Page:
Cooking whole fish is easy--most fish markets sell them already cleaned and butterflied with the backbone and rib bones removed. (If not, ask the fishmonger to do it for you.) Leaving the head and tail intact makes them easy to work with--and the presentation at the table is impressive. A flavorful stuffing made with tangy tamarind and aromatic herbs is a great foil for the mild fish. Source: EatingWell Magazine, September/October 2018

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Ingredients

Filling
Fish

Directions

Instructions Checklist
  • To prepare filling: Heat 3 tablespoons oil in a large skillet over medium heat. Add thinly sliced onion and cook, stirring often, until starting to brown, 3 to 6 minutes. Reduce heat to medium-low and cook, stirring often, until the onion is dark golden brown, 10 to 15 minutes.

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  • Add cilantro, fenugreek, garlic, ginger, tamarind, tomato paste, turmeric, cayenne (or crushed red pepper) and 1/2 teaspoon salt. Cook, stirring occasionally, until the cilantro is very soft, 1 to 2 minutes. Remove from heat.

  • To prepare fish: Position rack in upper third of oven; preheat to 400 degrees F. Line a rimmed baking sheet with foil.

  • Place half of the lemon and onion rounds in a single layer in the middle of the prepared pan. Rub each fish inside and out with oil and salt. Divide the filling between the fish, spooning it into the cavity; stuff with the remaining lemons and onions. Lay the fish side by side on the lemons and onions on the pan. Drizzle water around them and cover the pan tightly with foil.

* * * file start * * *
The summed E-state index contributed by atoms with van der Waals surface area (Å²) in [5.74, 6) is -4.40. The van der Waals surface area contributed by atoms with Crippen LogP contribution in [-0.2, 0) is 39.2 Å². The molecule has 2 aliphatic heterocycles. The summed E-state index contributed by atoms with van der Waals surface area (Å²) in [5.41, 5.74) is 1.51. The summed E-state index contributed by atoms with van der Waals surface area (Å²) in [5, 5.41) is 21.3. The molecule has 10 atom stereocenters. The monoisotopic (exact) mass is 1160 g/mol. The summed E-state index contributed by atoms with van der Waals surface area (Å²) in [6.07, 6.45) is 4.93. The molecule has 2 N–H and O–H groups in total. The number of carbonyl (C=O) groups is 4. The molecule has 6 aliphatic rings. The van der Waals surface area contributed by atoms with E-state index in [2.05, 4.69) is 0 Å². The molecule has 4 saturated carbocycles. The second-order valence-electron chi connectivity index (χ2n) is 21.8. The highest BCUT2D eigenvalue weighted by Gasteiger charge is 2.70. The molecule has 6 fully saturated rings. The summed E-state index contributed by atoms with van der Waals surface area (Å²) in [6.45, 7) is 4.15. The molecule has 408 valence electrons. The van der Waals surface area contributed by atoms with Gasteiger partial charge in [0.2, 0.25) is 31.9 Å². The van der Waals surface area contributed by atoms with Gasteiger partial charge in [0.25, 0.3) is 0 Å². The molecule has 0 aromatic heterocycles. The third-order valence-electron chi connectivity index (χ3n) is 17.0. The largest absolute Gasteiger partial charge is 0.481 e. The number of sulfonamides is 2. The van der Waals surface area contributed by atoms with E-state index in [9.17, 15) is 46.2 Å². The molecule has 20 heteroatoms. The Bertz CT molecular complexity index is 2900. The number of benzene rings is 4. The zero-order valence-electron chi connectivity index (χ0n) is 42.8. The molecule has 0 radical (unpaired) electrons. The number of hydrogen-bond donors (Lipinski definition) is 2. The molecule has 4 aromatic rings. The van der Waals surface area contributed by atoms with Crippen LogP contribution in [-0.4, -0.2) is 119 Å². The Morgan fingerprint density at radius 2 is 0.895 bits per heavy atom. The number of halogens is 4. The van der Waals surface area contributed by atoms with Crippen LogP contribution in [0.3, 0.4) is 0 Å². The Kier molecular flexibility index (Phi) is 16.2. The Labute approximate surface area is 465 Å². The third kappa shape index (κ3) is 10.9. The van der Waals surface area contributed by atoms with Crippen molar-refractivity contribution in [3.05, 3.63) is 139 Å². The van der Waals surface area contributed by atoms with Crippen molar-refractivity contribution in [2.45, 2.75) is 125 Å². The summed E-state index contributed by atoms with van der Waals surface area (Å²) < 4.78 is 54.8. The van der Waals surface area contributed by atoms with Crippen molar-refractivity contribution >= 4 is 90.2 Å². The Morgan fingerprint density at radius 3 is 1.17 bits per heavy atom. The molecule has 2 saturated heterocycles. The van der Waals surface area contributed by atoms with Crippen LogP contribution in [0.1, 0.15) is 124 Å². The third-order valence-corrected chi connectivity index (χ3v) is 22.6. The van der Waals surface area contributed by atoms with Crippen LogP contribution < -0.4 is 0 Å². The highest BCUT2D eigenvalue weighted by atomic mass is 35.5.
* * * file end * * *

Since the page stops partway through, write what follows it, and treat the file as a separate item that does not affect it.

• Bake for 12 minutes. Remove the foil and continue baking until the fish are just cooked through, about 15 minutes more.

Tips

Tips: Fenugreek: Both the leaves (fresh or dried) and their mustard-colored seeds (whole or ground) have a complex flavor that's a little nutty and almost maple-y. Use it up: Ground seeds can be used in curry powders, teas, rubs or as a seasoning for cooked vegetables. Add fresh leaves to salads, sauces and curries.

Tamarind: The sticky, candy-sour pulp found inside the pods from the tamarind tree is used to make a concentrated paste (with or without seeds) that's common to dishes from across southern Asia. Use it up: Make pad thai; stir into sautéed vegetables or salad dressing.

Nutrition Facts

317 calories; 18.9 g total fat; 3.3 g saturated fat; 67 mg cholesterol; 475 mg sodium. 659 mg potassium; 12.7 g carbohydrates; 2.2 g fiber; 5 g sugar; 24.1 g protein; 964 IU vitamin a iu; 20 mg vitamin c; 26 mcg folate; 73 mg calcium; 1 mg iron; 44 mg magnesium;

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